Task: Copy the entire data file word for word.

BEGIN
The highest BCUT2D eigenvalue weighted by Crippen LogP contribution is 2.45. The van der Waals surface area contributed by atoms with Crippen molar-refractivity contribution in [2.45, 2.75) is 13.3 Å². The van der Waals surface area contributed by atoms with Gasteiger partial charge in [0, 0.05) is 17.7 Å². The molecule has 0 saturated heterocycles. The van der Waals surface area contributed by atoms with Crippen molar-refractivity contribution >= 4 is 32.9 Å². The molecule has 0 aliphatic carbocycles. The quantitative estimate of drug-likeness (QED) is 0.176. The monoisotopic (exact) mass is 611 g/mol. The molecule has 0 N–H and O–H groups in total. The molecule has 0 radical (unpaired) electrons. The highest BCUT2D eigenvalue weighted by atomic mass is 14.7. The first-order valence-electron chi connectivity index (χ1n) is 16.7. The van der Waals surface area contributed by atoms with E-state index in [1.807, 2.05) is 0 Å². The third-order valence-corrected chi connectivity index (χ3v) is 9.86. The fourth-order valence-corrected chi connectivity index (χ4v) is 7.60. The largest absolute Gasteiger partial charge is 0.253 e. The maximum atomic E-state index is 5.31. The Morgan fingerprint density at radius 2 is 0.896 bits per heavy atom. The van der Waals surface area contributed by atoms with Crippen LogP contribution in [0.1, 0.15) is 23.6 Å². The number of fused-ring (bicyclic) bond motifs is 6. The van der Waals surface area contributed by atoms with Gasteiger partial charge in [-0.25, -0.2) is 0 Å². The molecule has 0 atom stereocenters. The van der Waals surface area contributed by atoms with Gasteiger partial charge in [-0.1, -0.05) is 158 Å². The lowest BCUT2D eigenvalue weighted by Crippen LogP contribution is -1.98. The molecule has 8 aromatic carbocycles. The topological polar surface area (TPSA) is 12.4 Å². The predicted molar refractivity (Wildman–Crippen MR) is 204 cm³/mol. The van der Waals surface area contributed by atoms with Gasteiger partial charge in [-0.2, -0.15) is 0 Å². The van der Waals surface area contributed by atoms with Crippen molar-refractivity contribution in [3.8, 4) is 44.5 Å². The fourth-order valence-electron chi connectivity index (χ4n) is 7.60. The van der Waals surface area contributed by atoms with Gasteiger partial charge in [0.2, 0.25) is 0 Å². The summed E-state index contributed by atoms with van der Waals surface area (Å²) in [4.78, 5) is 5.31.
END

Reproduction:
The highest BCUT2D eigenvalue weighted by Crippen LogP contribution is 2.45. The van der Waals surface area contributed by atoms with Crippen molar-refractivity contribution in [2.45, 2.75) is 13.3 Å². The van der Waals surface area contributed by atoms with Gasteiger partial charge in [0, 0.05) is 17.7 Å². The molecule has 0 saturated heterocycles. The van der Waals surface area contributed by atoms with Crippen molar-refractivity contribution >= 4 is 32.9 Å². The molecule has 0 aliphatic carbocycles. The quantitative estimate of drug-likeness (QED) is 0.176. The monoisotopic (exact) mass is 611 g/mol. The molecule has 0 N–H and O–H groups in total. The molecule has 0 radical (unpaired) electrons. The highest BCUT2D eigenvalue weighted by atomic mass is 14.7. The first-order valence-electron chi connectivity index (χ1n) is 16.7. The van der Waals surface area contributed by atoms with E-state index in [1.807, 2.05) is 0 Å². The third-order valence-corrected chi connectivity index (χ3v) is 9.86. The fourth-order valence-corrected chi connectivity index (χ4v) is 7.60. The largest absolute Gasteiger partial charge is 0.253 e. The maximum atomic E-state index is 5.31. The Morgan fingerprint density at radius 2 is 0.896 bits per heavy atom. The van der Waals surface area contributed by atoms with Crippen LogP contribution in [0.1, 0.15) is 23.6 Å². The number of fused-ring (bicyclic) bond motifs is 6. The van der Waals surface area contributed by atoms with Gasteiger partial charge in [-0.25, -0.2) is 0 Å². The molecule has 0 atom stereocenters. The van der Waals surface area contributed by atoms with Gasteiger partial charge in [-0.1, -0.05) is 158 Å². The lowest BCUT2D eigenvalue weighted by Crippen LogP contribution is -1.98. The molecule has 8 aromatic carbocycles. The topological polar surface area (TPSA) is 12.4 Å². The predicted molar refractivity (Wildman–Crippen MR) is 204 cm³/mol. The van der Waals surface area contributed by atoms with Gasteiger partial charge in [-0.2, -0.15) is 0 Å². The van der Waals surface area contributed by atoms with Crippen molar-refractivity contribution in [3.8, 4) is 44.5 Å². The fourth-order valence-electron chi connectivity index (χ4n) is 7.60. The van der Waals surface area contributed by atoms with Gasteiger partial charge in [0.2, 0.25) is 0 Å². The summed E-state index contributed by atoms with van der Waals surface area (Å²) in [4.78, 5) is 5.31.